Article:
Given that the nose wheels of both the Boeing 747-8 and Airbus A380, as is true for almost all aircraft, are not equipped with brakes, do they encounter more weight during braking?

If so, how much more at maximum safe landing weight?

If they were equipped with brakes, would they encounter more weight during braking and what other effects would ensue?

  • 8
    $\begingroup$ Braking puts more weight on the front wheel(s) of any vehicle - physics demands it. $\endgroup$
    – FreeMan
    Jan 17, 2018 at 19:25
  • $\begingroup$ @FreeMan Beat me to it, how much more depends on how much it weighs, how hard it is braking, and the distance between the main wheels and the nose wheel. $\endgroup$
    – Ron Beyer
    Jan 17, 2018 at 19:26
  • 3
    $\begingroup$ @FreeMan be careful with the word any. What if the the vehicle's centre of gravity is below the wheels? What if aerodynamic braking is used? Or speed brakes? $\endgroup$
    – DeltaLima
    Jan 17, 2018 at 19:59
  • 2
    $\begingroup$ @DeltaLima good points. I would postulate, though, that weight will still shift forward for the suspended trolley, though that might produce a lifting force on the front wheels. Popping a chute behind the plane would cause a different weight shift. Original statement valid for any conventional, wheel-braked vehicle (that I can think of right now). $\endgroup$
    – FreeMan
    Jan 17, 2018 at 20:04
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    $\begingroup$ @ymb1 yes, because when going in reverse, the weight shifts forward relative to the motion of the vehicle, putting more weight on the wheel(s) that are now in the front. So there, smart alek! :D $\endgroup$
    – FreeMan
    Jan 17, 2018 at 21:40

1 Answer 1


Yes of course. And even with nose wheel brakes the main braking force would still be generated by the main wheels, so a substantial pitching moment is generated.

Now for a crude first-order approximation. We have an answer about the braking forces here, and using those 235 kN per wheel (the 747 has 16 main wheels) means that the center of gravity, which I guess to be at least 6 m above the ground, experiences inertial loads of 3,76 MN. This needs to be reacted in a moment around the main wheels with the lever arm of the wheel base. This is conveniently displayed in the drawing below and is 25.6 m. Thus, the reaction moment around the main wheels requires a nose wheel load of 881 kN in addition to the regular load of the nose wheel (which is maybe 5% of the aircraft's gross weight or 196 kN).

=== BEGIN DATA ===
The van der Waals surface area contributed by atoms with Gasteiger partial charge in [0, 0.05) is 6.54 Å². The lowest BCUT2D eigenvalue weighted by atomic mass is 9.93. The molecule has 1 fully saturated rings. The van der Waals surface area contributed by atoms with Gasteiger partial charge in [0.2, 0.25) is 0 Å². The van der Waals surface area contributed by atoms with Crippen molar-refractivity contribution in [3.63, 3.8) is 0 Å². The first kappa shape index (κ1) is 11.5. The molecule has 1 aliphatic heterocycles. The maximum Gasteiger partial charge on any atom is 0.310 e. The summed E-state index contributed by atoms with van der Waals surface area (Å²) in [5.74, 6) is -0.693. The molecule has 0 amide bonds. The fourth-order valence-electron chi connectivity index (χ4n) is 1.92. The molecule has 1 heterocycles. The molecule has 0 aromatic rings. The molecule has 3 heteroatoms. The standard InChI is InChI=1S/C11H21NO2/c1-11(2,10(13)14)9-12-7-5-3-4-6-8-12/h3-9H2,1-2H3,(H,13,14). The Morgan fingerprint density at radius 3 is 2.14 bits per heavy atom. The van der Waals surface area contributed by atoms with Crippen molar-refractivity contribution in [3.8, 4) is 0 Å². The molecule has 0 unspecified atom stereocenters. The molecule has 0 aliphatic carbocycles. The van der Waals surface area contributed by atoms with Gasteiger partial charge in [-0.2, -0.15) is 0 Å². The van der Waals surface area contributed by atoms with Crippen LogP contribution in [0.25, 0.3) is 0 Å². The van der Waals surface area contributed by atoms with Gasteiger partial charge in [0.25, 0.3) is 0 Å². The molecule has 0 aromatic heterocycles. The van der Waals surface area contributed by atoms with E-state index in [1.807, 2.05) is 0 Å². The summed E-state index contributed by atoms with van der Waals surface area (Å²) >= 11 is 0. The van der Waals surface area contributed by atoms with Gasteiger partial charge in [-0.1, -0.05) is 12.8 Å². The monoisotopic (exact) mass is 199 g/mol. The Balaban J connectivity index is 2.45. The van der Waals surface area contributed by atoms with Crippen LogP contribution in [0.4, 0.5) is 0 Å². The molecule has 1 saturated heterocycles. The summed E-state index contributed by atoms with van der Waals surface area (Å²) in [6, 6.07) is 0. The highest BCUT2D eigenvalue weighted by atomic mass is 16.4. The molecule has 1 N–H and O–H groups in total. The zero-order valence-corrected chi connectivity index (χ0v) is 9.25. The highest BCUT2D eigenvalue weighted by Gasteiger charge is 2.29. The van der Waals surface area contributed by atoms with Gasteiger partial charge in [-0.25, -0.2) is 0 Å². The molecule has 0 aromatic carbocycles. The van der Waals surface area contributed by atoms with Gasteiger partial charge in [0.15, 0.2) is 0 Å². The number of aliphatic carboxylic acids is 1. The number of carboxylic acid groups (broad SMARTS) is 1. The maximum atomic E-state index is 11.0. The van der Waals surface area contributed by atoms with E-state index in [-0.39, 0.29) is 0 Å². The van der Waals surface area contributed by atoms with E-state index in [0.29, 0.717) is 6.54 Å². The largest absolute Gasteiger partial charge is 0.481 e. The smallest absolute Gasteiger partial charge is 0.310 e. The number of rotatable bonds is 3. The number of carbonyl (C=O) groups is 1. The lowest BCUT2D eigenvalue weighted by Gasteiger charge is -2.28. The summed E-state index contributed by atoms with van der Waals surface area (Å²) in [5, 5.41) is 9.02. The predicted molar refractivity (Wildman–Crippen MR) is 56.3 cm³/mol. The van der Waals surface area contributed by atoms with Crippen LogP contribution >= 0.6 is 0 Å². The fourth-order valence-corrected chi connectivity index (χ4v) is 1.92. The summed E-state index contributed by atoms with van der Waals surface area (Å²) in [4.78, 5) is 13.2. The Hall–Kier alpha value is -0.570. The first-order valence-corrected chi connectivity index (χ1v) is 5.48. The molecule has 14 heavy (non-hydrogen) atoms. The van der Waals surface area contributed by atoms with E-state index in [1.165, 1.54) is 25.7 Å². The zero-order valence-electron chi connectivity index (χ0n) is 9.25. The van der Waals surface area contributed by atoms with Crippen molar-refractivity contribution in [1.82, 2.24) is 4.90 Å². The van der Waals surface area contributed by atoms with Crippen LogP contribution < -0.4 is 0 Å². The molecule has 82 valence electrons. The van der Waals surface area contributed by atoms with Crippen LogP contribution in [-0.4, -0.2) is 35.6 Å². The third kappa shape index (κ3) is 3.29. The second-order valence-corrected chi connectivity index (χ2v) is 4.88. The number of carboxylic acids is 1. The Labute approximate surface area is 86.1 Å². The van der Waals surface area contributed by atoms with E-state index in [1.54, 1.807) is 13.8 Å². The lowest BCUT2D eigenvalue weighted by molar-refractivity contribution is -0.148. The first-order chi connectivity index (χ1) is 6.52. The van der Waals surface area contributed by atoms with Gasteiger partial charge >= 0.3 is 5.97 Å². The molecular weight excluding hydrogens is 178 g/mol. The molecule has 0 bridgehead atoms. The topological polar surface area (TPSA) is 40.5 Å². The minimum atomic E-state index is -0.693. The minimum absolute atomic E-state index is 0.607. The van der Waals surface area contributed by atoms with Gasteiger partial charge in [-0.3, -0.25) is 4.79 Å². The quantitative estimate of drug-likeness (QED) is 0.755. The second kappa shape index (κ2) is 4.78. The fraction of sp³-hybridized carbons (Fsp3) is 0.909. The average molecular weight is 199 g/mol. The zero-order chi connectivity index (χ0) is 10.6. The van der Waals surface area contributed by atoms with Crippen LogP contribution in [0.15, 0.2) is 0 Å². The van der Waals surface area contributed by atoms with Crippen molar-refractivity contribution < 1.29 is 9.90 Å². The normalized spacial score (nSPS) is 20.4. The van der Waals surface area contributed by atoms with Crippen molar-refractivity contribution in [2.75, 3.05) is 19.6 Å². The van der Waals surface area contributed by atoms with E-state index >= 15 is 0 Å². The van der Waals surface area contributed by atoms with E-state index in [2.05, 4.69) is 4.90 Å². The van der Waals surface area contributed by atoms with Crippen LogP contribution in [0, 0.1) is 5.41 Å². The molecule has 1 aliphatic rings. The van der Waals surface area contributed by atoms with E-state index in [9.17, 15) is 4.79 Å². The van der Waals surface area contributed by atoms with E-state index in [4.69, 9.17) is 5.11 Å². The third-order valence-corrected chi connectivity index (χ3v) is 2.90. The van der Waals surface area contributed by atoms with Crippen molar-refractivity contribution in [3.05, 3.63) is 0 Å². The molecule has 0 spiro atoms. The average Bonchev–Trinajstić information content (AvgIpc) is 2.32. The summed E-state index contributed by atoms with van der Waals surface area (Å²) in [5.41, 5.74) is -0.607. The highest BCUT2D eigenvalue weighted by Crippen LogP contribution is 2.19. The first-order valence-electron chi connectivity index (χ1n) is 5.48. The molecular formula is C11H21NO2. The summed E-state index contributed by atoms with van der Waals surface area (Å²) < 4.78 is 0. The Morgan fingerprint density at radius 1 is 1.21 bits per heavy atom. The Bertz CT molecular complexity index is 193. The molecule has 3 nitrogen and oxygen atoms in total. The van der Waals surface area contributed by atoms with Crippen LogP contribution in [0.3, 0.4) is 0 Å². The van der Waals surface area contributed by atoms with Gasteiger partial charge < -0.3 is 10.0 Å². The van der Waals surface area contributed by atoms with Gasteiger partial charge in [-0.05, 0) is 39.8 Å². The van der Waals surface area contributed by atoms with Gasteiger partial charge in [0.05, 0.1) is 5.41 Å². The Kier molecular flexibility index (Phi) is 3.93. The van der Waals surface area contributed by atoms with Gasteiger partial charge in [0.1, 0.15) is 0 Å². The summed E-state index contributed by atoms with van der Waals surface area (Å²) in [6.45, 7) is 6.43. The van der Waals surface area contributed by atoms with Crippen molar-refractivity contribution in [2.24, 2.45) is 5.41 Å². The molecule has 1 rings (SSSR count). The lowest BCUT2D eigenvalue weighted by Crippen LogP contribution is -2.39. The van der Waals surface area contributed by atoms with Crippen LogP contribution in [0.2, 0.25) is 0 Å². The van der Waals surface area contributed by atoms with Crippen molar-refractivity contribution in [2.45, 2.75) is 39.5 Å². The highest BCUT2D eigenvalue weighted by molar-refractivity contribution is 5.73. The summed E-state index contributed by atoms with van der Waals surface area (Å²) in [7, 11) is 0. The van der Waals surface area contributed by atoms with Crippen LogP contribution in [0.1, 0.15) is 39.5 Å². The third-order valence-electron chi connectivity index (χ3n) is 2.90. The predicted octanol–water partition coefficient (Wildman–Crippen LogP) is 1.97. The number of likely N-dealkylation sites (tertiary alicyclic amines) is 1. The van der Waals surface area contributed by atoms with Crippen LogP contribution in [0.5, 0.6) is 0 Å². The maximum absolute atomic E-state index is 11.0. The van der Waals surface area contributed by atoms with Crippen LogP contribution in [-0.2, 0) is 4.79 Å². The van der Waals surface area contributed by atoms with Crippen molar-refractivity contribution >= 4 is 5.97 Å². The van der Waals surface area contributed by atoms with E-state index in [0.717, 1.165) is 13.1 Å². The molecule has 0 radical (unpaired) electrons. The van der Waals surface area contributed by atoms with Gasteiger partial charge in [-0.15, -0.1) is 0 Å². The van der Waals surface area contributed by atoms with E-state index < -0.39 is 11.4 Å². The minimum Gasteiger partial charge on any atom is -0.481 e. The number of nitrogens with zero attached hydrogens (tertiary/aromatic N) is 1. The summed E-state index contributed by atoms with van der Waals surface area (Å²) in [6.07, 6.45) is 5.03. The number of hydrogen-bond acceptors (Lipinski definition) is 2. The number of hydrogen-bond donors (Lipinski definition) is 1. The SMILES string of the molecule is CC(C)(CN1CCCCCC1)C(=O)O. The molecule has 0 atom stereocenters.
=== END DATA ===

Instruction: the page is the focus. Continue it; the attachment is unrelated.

enter image description here

Boeing 747 side view (picture source)

Since the highest friction coefficient is reached at low speed, wing lift or tail downforce will not play a significant role. Braking to a full stop after an aborted take-off at full gross weight will load the nose wheels with a multiple of the static load of more than four.

In a normal landing, the forces involved are much lower and the multiple is close to one. This is really a quick back-of-the-envelope calculation, but the magnitude should still be right.

  • 1
    $\begingroup$ I would also point out that with regard to the extra load on the nose wheel, for a given deceleration it makes no difference how much of the braking force is provided by the nose wheel: since all wheels are the same distance below the line along which the aircraft's center of gravity travels, every newton of braking force on any wheel produces the same moment around the COG, and as this answer points out, that moment is what determines the load on the nose wheel. $\endgroup$
    – David K
    Jan 19, 2018 at 2:31

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